II: 91L % be a (not necessarily simultaneous) resolution of T. II has a projective
algebraic representative IIr: 91Lr - 9Gr. Then, off a nowhere dense proper sub-
variety U' of U, II is a weak simultaneous resolution. Then 2£w Ku is constant on
each connected component of U U'. Let Ut be an (analytically) irreducible
component of U. Let y: P1 - Ur be a holomorphic map such that y(0) = 0 and
y(x) E Ut U' for x near 0 but x ¥= 0. y induces a deformation of (V, p) over
P1. By Proposition 4.6, - #
^ -#
#M for u E Ut - U'. Hence - #
-Ku-Kuforu& U'.
Now restrict T to £/', a projective algebraic subvariety of £/. Then, arguing as
before, there exists £/", a nowhere dense subvariety of U', such that -K0 AT0
-ATU Ku for u E U' U". After a finite number of steps, we conclude that
-K0 - K0 -Ku Ku for all u E U,u sufficiently near to 0.
The above argument also shows that S is a subvariety.
5.3. Let A: T- T be the germ of a (flat) deformation of the normal
Gorenstein two-dimensional singularity (V9 p) with T a reduced analytic space. If
Kt - Kt is constant, then also ht is constant.
It suffices to prove the theorem for the special case that X: °V-^ T is
T: % - U, the reduction of the versal deformation of (V, p). Where T has a very
weak simultaneous resolution, ht is locally constant by [52, 42]. Using Proposition
4.7, the result then follows as in the proof of Theorem 5.2.
5.4. Let A: T-* The the germ of a (flat) deformation of the normal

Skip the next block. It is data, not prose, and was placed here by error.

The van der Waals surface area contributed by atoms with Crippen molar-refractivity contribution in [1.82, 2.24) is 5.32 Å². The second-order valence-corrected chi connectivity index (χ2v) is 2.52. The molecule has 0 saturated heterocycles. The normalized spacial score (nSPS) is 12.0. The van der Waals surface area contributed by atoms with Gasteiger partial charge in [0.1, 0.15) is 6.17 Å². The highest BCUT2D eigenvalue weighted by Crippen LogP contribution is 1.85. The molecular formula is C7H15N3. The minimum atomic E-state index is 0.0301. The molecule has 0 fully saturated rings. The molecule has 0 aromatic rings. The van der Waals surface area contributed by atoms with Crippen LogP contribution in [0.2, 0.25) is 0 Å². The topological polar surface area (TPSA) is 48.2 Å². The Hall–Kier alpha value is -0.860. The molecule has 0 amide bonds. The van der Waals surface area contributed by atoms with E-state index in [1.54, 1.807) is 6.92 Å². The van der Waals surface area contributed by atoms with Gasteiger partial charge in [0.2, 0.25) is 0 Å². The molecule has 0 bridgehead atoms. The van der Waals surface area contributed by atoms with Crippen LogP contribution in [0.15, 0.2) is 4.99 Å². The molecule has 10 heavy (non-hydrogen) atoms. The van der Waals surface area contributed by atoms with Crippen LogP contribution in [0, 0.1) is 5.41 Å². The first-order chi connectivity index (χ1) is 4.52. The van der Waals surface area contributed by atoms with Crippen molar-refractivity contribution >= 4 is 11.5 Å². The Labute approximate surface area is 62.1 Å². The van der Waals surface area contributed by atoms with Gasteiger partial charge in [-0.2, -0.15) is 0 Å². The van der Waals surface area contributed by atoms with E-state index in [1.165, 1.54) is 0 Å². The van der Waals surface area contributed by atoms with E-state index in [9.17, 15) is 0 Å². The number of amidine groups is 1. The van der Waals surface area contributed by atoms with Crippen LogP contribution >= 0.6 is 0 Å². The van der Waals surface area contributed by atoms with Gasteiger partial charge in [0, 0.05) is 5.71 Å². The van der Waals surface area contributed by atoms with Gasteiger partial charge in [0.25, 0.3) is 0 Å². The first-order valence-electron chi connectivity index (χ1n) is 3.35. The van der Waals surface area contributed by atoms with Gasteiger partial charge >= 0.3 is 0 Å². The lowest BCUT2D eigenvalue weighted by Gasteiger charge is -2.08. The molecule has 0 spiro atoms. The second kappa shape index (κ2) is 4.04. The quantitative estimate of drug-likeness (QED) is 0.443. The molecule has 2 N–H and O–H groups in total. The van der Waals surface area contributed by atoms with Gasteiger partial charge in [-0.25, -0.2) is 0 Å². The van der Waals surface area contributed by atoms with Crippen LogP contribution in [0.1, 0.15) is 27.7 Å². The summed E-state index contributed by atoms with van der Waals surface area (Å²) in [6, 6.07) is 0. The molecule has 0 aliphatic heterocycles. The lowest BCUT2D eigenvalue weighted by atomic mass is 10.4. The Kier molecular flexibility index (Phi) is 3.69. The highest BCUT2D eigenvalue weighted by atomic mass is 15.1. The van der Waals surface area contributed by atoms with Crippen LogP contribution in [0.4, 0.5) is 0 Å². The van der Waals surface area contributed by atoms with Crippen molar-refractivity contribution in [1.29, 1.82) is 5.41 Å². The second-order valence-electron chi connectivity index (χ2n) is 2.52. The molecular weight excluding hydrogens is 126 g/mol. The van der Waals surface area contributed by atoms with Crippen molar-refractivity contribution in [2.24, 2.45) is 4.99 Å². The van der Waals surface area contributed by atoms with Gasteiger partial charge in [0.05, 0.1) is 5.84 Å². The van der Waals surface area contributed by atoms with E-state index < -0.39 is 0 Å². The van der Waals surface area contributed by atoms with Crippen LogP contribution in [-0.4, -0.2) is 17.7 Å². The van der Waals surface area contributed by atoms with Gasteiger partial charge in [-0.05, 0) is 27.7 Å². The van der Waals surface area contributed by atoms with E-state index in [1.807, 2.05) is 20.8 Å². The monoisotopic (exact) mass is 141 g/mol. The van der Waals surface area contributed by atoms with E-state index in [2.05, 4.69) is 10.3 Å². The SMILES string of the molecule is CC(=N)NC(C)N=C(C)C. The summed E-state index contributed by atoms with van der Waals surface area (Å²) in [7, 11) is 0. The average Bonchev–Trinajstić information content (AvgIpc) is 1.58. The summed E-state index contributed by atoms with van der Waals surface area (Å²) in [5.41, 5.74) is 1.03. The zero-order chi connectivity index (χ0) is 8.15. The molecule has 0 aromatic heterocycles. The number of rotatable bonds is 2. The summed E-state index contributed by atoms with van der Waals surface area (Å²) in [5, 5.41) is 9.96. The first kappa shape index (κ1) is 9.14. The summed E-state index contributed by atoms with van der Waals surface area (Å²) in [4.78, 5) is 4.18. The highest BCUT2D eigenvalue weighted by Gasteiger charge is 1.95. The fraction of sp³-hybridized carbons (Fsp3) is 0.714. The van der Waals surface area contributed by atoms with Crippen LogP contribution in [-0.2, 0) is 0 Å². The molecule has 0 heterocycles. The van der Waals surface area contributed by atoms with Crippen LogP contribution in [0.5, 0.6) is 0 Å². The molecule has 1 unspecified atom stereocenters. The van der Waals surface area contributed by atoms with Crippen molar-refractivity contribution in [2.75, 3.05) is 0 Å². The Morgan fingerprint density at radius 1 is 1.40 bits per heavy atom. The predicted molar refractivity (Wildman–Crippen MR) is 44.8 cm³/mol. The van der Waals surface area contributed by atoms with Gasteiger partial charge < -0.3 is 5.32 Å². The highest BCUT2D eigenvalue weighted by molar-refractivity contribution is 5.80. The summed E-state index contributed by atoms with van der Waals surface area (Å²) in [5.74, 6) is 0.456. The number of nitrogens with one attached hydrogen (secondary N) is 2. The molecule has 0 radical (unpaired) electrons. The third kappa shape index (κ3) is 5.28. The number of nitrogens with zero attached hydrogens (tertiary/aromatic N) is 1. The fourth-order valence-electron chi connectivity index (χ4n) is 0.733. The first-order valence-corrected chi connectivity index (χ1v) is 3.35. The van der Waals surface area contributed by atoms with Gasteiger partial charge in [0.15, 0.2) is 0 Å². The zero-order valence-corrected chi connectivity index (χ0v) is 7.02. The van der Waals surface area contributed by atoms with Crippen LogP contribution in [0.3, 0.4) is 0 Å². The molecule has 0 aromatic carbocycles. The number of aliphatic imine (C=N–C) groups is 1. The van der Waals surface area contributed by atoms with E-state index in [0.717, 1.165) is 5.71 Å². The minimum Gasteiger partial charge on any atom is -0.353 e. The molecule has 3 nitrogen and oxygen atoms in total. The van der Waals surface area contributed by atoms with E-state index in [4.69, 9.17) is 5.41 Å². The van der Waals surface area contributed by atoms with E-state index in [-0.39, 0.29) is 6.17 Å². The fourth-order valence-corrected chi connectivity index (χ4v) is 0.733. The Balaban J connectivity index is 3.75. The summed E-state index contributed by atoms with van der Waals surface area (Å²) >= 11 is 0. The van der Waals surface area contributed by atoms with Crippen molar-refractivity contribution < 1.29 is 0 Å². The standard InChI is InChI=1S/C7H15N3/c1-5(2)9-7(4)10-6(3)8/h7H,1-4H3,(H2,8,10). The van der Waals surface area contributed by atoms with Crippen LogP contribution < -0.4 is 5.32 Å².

Gorenstein two-dimensional singularity (V, p) with T a reduced analytic space.
Suppose that X has a very weak simultaneous resolution. Then Kt Kt is constant.
This proposition is known; see [46, Proposition 10, p. 10]. Another
proof is as follows. Resolving T, we may assume that Tis Gorenstein. Then there
is a nonzero holomorphic canonical form fionf-
Let II: 91L - T b e
the very weak simultaneous resolution of T. Then II*(£2) has a continuously
varying divisor Kt on each Mt. Since Kt Kt is integer valued, Kt Kt is constant.
Observe the following. Let co: 9H - T be a deformation of a resolution of M
with T reduced. Then [52, 42], co simultaneously blows down if and only if
ht '.= dim
0) is constant. So in the case that (V, p) is Gorenstein, for co,
ht constant implies that Kt Kt is constant. For X of Theorem 5.3, Kt Kt constant
implies that ht is constant.
What about converses to these implications? There are many known examples
(see [9, 21, 54]) of deformations X: T- T where ht = 1 for all / and KrKt
Now look at deformations co: 911- T with (V, p) Gorenstein. With (V, p)
other than rational or minimally elliptic, i.e. with h : = h0 2, there are deforma-
tions co which induce topologically trivial deformations of the exceptional sets in
Mt such that the blow down of Mt is not Gorenstein [29, Theorem 4.3, p. 1282].
Since deformations of a Gorenstein singularity are also Gorenstein, co cannot
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